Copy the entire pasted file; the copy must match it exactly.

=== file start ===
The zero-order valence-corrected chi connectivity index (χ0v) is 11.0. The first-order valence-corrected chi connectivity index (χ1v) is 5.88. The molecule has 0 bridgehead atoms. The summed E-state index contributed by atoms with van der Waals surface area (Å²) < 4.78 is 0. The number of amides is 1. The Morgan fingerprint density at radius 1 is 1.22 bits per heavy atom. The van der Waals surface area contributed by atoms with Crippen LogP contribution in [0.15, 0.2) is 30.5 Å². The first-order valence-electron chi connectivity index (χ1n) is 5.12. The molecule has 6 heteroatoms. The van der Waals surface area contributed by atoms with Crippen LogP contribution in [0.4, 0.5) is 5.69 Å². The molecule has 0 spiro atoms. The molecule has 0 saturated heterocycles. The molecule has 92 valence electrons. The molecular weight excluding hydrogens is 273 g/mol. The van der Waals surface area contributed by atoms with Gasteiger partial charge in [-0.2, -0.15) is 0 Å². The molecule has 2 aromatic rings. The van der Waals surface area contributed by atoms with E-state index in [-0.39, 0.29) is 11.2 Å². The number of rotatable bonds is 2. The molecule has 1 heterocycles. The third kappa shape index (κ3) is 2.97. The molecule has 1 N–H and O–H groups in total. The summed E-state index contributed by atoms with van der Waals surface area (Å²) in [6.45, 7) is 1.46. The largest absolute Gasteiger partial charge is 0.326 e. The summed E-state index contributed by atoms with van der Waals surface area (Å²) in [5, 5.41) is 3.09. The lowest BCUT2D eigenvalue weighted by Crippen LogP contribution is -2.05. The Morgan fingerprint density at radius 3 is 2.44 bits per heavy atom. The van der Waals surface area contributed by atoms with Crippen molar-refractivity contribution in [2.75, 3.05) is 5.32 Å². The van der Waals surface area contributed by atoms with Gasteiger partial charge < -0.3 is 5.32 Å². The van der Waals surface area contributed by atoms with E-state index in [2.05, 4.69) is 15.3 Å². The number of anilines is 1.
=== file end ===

The zero-order valence-corrected chi connectivity index (χ0v) is 11.0. The first-order valence-corrected chi connectivity index (χ1v) is 5.88. The molecule has 0 bridgehead atoms. The summed E-state index contributed by atoms with van der Waals surface area (Å²) < 4.78 is 0. The number of amides is 1. The Morgan fingerprint density at radius 1 is 1.22 bits per heavy atom. The van der Waals surface area contributed by atoms with Crippen LogP contribution in [0.15, 0.2) is 30.5 Å². The first-order valence-electron chi connectivity index (χ1n) is 5.12. The molecule has 6 heteroatoms. The van der Waals surface area contributed by atoms with Crippen LogP contribution in [0.4, 0.5) is 5.69 Å². The molecule has 0 spiro atoms. The molecule has 0 saturated heterocycles. The molecule has 92 valence electrons. The molecular weight excluding hydrogens is 273 g/mol. The van der Waals surface area contributed by atoms with Gasteiger partial charge in [-0.2, -0.15) is 0 Å². The molecule has 2 aromatic rings. The van der Waals surface area contributed by atoms with E-state index in [-0.39, 0.29) is 11.2 Å². The number of rotatable bonds is 2. The molecule has 1 heterocycles. The third kappa shape index (κ3) is 2.97. The molecule has 1 N–H and O–H groups in total. The summed E-state index contributed by atoms with van der Waals surface area (Å²) in [6.45, 7) is 1.46. The largest absolute Gasteiger partial charge is 0.326 e. The summed E-state index contributed by atoms with van der Waals surface area (Å²) in [5, 5.41) is 3.09. The lowest BCUT2D eigenvalue weighted by Crippen LogP contribution is -2.05. The Morgan fingerprint density at radius 3 is 2.44 bits per heavy atom. The van der Waals surface area contributed by atoms with Crippen molar-refractivity contribution in [2.75, 3.05) is 5.32 Å². The van der Waals surface area contributed by atoms with Gasteiger partial charge < -0.3 is 5.32 Å². The van der Waals surface area contributed by atoms with E-state index in [2.05, 4.69) is 15.3 Å². The number of anilines is 1.